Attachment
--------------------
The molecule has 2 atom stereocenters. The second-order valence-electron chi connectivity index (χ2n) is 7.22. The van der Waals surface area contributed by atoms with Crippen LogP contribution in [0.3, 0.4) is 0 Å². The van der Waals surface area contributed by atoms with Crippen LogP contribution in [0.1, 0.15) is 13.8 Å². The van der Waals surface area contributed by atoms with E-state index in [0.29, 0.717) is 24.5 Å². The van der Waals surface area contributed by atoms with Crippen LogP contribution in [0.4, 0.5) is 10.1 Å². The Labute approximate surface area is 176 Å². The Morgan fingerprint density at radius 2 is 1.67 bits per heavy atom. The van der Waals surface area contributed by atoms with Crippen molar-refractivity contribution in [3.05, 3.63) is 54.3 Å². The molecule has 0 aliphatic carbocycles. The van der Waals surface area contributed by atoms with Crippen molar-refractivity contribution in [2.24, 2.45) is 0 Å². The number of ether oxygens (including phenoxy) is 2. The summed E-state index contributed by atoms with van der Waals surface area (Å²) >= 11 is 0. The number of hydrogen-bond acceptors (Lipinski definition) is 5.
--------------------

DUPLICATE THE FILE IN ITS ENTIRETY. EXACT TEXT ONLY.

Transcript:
The molecule has 2 atom stereocenters. The second-order valence-electron chi connectivity index (χ2n) is 7.22. The van der Waals surface area contributed by atoms with Crippen LogP contribution in [0.3, 0.4) is 0 Å². The van der Waals surface area contributed by atoms with Crippen LogP contribution in [0.1, 0.15) is 13.8 Å². The van der Waals surface area contributed by atoms with E-state index in [0.29, 0.717) is 24.5 Å². The van der Waals surface area contributed by atoms with Crippen LogP contribution in [0.4, 0.5) is 10.1 Å². The Labute approximate surface area is 176 Å². The Morgan fingerprint density at radius 2 is 1.67 bits per heavy atom. The van der Waals surface area contributed by atoms with Crippen molar-refractivity contribution in [3.05, 3.63) is 54.3 Å². The molecule has 0 aliphatic carbocycles. The van der Waals surface area contributed by atoms with Crippen molar-refractivity contribution in [2.24, 2.45) is 0 Å². The number of ether oxygens (including phenoxy) is 2. The summed E-state index contributed by atoms with van der Waals surface area (Å²) >= 11 is 0. The number of hydrogen-bond acceptors (Lipinski definition) is 5.